Rating: 4.5 stars 12 reviews
Issues: International, Economic Development, Microfinance
Location: 65 East Wadsworth Park Dr. Ste 207 Draper UT 84020 USA
Foster the establishment of partner organizations to assist families that struggle for self-sufficiency to attain a self-reliant livelihood through small enterprise activities by providing principle-based training, character development, counseling, mentoring and micro-finance services for productive purposes.In Developed Countries...
Provide those having the means and desire to assist the impoverished in a meaningful and lasting way with proven and practical methods of self-help to extend, not hand-outs, but a hand up.
Target demographics: The poor in developing countries are trapped. They lack education, good nutrition, and a safe place to raise their families. They cope with harsh social, economic, and environmental hardships. Poverty problems are extensive and complex. Inherited hunger, chronic malnourishment, and stunted growth have negative long-term effects on a child’s working capacity and intellectual performance. These serious effects reach far into adulthood. Such nutritional problems are prevalent in developing countries. Illness, disease, ignorance, abuse, and degrading customs are prevalent, too. Because there is no formal economy, a majority of the populations in developing countries can’t find work. They must fend for themselves and their families without the resources they need to succeed.
Direct beneficiaries per year: 55,979
Geographic areas served: Philippines, Guatemala, Honduras, El Salvador, Peru
Programs: Mentors' seven partner foundations in Guatemala, Honduras, El Salvador, the Philippines and Peru offer basic business training, personalized consulting, mentoring and small loans to those who have the desire to improve their family's standard of living through entrepreneurship and self-employment. "Give a man a fish and you feed him for a day. Teach him to fish and you feed him for a lifetime." --Lao Tzu Enterprise Mentors adds: "Motivate him to teach others to fish and you feed a nation."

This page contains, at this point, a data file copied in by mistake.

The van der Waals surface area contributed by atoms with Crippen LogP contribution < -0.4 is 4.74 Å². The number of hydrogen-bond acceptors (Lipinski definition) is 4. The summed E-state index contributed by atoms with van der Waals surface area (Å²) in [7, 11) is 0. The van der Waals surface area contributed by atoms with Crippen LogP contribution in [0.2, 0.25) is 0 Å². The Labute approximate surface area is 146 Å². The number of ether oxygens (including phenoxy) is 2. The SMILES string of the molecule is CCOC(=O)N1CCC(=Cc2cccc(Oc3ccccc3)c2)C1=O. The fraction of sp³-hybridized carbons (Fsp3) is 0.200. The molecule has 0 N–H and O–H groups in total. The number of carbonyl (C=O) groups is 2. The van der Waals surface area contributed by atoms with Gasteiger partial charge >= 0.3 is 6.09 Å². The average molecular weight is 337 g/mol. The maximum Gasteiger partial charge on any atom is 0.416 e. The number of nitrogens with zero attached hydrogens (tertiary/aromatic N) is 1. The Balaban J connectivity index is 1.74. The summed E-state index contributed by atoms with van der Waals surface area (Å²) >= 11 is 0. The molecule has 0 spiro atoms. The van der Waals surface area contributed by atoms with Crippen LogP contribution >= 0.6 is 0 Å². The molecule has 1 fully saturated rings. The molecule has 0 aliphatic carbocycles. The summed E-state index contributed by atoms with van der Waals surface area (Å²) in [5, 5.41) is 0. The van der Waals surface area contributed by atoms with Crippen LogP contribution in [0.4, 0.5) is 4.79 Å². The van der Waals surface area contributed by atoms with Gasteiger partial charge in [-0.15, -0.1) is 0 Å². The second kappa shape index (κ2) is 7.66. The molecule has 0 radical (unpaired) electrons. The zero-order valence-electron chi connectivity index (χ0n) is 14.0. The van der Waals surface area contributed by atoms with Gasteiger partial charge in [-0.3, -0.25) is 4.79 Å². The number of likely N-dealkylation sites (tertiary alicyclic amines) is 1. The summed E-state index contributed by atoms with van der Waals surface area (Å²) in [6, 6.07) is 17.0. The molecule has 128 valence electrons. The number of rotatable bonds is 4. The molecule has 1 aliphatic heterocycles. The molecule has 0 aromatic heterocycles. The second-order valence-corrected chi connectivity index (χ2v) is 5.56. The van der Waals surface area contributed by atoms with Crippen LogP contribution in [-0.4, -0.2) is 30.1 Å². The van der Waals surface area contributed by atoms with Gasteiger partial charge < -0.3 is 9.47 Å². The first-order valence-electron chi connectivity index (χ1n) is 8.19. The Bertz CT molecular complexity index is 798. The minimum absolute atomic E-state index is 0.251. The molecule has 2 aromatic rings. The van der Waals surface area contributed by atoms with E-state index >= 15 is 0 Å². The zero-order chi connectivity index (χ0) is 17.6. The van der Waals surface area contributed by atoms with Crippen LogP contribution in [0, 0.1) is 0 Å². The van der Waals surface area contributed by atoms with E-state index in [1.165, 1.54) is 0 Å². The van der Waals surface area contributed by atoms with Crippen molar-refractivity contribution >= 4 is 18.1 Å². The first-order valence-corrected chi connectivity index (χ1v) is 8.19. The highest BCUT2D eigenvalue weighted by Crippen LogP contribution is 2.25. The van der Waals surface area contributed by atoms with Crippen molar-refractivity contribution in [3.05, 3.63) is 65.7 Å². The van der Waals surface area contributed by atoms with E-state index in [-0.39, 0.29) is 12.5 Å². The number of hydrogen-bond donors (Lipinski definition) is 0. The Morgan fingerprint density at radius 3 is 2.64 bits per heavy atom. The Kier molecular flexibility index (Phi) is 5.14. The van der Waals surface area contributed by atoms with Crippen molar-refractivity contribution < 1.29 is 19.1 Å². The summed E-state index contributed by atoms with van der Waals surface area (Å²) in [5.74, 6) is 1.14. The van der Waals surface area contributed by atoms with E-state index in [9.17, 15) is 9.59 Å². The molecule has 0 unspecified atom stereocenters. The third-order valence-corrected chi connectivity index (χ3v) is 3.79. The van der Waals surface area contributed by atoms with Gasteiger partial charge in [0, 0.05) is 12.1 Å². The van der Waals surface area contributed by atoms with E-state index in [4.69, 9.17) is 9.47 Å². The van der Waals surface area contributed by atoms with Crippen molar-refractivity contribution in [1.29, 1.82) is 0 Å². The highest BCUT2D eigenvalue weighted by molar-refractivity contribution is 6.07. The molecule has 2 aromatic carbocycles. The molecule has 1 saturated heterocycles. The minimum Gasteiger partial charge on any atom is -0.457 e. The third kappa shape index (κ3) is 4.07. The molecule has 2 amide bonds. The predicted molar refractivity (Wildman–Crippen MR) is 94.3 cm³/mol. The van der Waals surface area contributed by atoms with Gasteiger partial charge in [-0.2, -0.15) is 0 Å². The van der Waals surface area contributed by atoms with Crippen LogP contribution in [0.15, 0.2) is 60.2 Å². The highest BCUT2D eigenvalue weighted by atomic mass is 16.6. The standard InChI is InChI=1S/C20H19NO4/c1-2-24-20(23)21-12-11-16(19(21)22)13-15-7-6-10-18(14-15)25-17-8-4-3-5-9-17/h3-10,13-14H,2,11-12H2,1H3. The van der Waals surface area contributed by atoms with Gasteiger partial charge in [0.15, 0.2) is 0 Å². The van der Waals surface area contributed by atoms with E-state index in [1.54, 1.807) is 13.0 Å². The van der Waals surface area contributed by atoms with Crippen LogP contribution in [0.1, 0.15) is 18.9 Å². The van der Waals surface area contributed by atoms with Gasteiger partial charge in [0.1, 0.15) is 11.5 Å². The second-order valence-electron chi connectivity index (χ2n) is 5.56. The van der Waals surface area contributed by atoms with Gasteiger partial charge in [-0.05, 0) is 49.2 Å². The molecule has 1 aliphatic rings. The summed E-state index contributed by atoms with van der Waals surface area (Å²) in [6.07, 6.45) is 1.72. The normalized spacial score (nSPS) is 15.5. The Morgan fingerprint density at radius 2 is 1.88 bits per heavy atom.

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2 people found this review helpful
I'm not sure what the background of 'nonprofitadvisorsgroup' happens to be, but the comments they made would lead me to believe they are a former disgruntled employee.
I have donated money to Mentors International. My wife and I visited many individuals in Guatemala who have been assisted by Mentors. These humble people of Guatemala are hard working mothers and fathers who want to make a difference in the lives of their children and fellow countrymen. Mentors allows them to get a boost in the form of a microloan. Yes, these people pay interest on the loan and are held responsible to pay the loan back. The fact is that the wonderful people of Guatemala have a 100% repayment record.
Mentors has programs in many 3rd world countries and has had success in all. I don't know where the money for the salaries of the full-time staff come from, but I am certain they deserve what they are paid and I don't think it matters considering the impact being made in the lives of tens of thousands of people in the world. That influence for good will simply grow as the children of those assisted grow up in a better circumstance due to the programs provided by Mentors.
I know the people of Guatemala very well having lived among them for more than a year and a half. These people know how to work and are proud of their country and especially proud of their families. They are willing to work their hands to the bone to help their children get a better start in life than they had. We should all be proud of Mentors and other organizations like it who go out in the world and do good. After all that should be the goal of all mankind, to go out into the world and do good to our fellow men, women and especially children.
God bless Mentors and those who work and serve with them!
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A cursory review of this organizations published fiinancials statements show that they are diverting operational expenses to program related expenses to show that more money is spent on programs expenese versus operational expenses. They have at least 5 full time employees for 7 foudations and their operational expenses as per their financial statements were less than US 70,000. How is that possible?
They included in their audits "Notes Receiveable" from partner organizations yet these notes are not asset back nor are they worth even a fraction of the value booked in the audit. This is anohter attempt to hide the true nature of this company which is really to act as a fund raising organisation for the benefit of over-paid staff members.
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